The larger problem with deriving 'competitive selection' predictions for measurements like entropy or number of names is one of face validity. Competition, as we would normally imagine it, refers to most specifically to competition between similarly strong (or 'good') alternatives: this is a condition of 'too much activation', where similar responses are similarly above an activation baseline, and the objective is to select the one best response. Selection among similarly poor (or weakly activated) responses, is quite a different thing: this is a condition of 'too little activation', where disparate responses are similarly near an activation baseline, and the objective is to avoid an omission. Such measures are maximised in the latter case, when no two responses to a stimulus are alike.  Detecting competition betweeen strong responses requires something different.

Introducing Secondary Name Agreement

A better way to assess the effect of having strong alternatives depends on better specifying what exactly we mean by 'competitive lexical selection', to delineate specific predictions that necessarily follow from the assumption. At their core, competitive algorithms for lexical selection assume that the goal of lexical selection is to choose the single best word, and the selection process grows slower as it gets harder to choose best. Competitive algorithms can take many forms, including a range of competitiveness. For instance, comparing the most active option to the mean of the others sounds competitive but with many inactive options (e.g. a large vocabulary) will approximate simple absolute threshold (Oppenheim et al, 2010). To actually be meaningfully 'competitive', in the traditional sense of producing longer RTs when some finite subset of  one or more alternatives are more active, an algorithm must weight the strongest alternatives most heavily, meaning that competition should be predominantly between the most active word and the second most active word (presumably with decreasing importance assigned to each next-most-active word beyond that).  Thus, meaningfully competitive algorithms predict that competition -- and therefore lexical selection latencies(ceteris paribus) -- should be greater when consolidated into one very strong alternative (as estimated by its frequency of occurence as an alternative response) than when distributed among many weak alternatives.

To estimate the influence of lexical competition on target naming latencies, it is therefore crucial to estimate the activation of alternative names while retrieving a picture's dominant name.  We can estimate these activations by quantifying how often each alternative name emerges in picture naming norms, on the assumption that these probabilities reflect within-subject activation arrays. (Note that researchers commonly assume that norms reflect within-subject co-availability of alternative responses; we specifically verified this assumption in Balatsou, Fischer-Baum, & Oppenheim, in prep). With such production frequencies for alternatives, it should be relatively straightforward to assess the effect of strong alternatives on dominant name retrieval latencices.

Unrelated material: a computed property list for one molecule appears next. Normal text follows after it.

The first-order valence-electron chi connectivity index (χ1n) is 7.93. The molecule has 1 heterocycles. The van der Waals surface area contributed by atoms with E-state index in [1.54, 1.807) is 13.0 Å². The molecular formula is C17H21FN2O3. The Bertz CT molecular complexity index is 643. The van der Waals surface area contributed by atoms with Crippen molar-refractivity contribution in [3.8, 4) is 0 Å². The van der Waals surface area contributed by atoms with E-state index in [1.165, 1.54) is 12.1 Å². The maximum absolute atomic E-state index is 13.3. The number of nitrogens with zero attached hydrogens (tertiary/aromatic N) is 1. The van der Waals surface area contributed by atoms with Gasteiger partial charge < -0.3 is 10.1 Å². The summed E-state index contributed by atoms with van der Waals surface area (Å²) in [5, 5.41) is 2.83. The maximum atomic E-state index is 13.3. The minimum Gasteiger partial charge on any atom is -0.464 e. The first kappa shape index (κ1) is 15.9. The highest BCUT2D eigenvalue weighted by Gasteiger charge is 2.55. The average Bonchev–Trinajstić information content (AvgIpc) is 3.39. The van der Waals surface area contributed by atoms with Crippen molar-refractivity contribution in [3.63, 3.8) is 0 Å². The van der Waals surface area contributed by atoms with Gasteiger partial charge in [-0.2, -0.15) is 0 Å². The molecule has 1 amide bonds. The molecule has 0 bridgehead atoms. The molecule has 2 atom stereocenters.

Unfortunately, no previous studies have actually reported the necessary statistics to allow such assessments, so in this study I report, for the first time, the specific probability of the second-most dominant response for each stimulus and its frequency, as a new statistic: secondary name agreement (n.b. I similarly report tertiary name agreement, as well as proportions for each remaining alternative, but robust estimation of e.g. septenary name agreement would require a much larger dataset). I also show that secondary name agreement is quite a robust measure (r~.9 correlating secondary response rates between the first and second fifty participants). Secondary name agreement is of course mathematically dependent on primary name agreement (previously just 'name agreement'), but this problem can be easily remedied via multiple regression, residualisation, or deductive mathematical correction (preferred).  

Applying Secondary Name Agreement to the question of lexical competition

So to recap, all else equal, to the extent that lexical selection is accomplished by a competitive mechanism -- comparing candidate words' activations to find the best -- dominant name retrieval latencies should increase as secondary name agreement increases (because it means the strongest competitor is getting stronger). But do they really?

Weirdly, no.  Pretty much any way you squint at it, stronger secondary name agreement is actually associated with faster dominant name retrieval, exactly opposite the prediction from 'competitive' selection algorithms. It doesn't seem to matter how you subset the data, or what covariates you add into the model. And tertiary name agreement seems to show basically the same facilitatory effect on dominant name RTs.  In short, having more good options just seems to be... good.